As a secondary English teacher, I hold some important tenets in regards to running a high school classroom as smoothly as possible. My foremost belief lies within the importance of embracing the diversity of my classroom. Another essential notion of mine is the magnitude of deadlines. One last thought I wish to discuss in this paper is the importance of respect amongst everyone in a classroom.

I understand that the aforementioned tenets will be worthless I if I do not devise ways in which to make them a reality in my own classroom. Diversity, as defined by both our class and the dictionary, is differing from one another, or unlike. By embracing the differences amongst myself and all of my students, a more productive learning community will be established. I hope to convince my students that acceptance and tolerance of each other is not only the proper way to behave, but that it also creates many more learning opportunities. What my students have not learned at home, or in other classrooms, I hope they will be able to learn from each other. I will reassure them that, often times, the most valuable lessons in life cannot be taught in a lesson-plan or textbook.

They must use the classroom and the diversity it provides as another imperative learning resource. As a teacher, setting deadlines is just as important as my future students meeting them. For this reason, I will lead by example and follow my original agenda as outlined for my students from early on in the semester. High school prepares students for college, careers, and the rest of what the real world entails.

Deadlines are a common factor all of these share. By accepting excuses as to why my deadlines are not met, I will not be enforcing this tenet. So, I will be very clear as to what I am expecting, and more importantly, when I am expecting it. In college, one may lose credits because deadlines are not met.

In a career, one may lose his / her job because deadlines are not being met. It is my responsibility as a high school teacher to prepare my students of this harsh reality. Respect is my third conviction for my future English high school class. Not only is it important for my students to respect me as their teacher (and visa versa), but also it is even more important that they respect each other. When a decent amount of respect is given and maintained, my students will gain a sense of comfort in the classroom. In order for a classroom to be a positive learning environment, this comfort zone must be established.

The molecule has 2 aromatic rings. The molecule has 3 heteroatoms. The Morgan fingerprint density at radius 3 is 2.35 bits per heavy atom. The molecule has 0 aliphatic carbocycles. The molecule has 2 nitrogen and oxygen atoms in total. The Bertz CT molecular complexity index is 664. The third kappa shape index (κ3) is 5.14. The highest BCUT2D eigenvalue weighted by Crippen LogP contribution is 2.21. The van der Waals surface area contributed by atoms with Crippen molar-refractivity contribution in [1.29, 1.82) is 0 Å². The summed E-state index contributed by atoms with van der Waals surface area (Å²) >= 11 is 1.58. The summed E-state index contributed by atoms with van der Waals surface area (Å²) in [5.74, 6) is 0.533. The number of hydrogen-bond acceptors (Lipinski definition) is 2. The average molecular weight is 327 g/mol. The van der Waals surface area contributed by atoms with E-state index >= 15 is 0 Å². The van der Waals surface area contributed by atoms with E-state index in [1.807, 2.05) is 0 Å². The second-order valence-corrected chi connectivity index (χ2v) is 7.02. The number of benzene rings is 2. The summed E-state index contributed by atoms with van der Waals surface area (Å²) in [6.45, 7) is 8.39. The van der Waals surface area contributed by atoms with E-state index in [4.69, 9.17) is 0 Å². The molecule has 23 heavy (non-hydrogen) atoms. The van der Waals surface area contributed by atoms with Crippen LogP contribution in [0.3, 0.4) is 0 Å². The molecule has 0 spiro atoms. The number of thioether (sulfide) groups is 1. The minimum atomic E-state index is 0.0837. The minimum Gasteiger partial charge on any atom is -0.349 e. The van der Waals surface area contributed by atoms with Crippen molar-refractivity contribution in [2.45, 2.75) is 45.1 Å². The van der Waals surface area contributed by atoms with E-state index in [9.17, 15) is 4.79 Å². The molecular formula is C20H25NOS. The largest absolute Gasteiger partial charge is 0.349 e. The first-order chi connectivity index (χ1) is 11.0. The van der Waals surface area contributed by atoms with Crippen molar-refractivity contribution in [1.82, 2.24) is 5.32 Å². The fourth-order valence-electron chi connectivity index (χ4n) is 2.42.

Respect is the deep-rooted factor affecting open communication, upstanding relationships, and a positive learning community. One tenet is not enough to run a high school class smoothly. Even three tenets are still insufficient. However, I will mold the rest of the necessary doctrines around these three important beliefs of mine. Classroom management also relies heavily upon trial and error. I realize that I need to teach and manage each class on an individual basis because my students will be different in each.

By first maintaining the embracement of diversity, deadlines, and respect, however, I am confident that I will be able to start the beginning of a productive learning community regardless who the students are. After these three fundamentals are embedded, I will adjust the rest of my beliefs according to the particular students and their learning needs.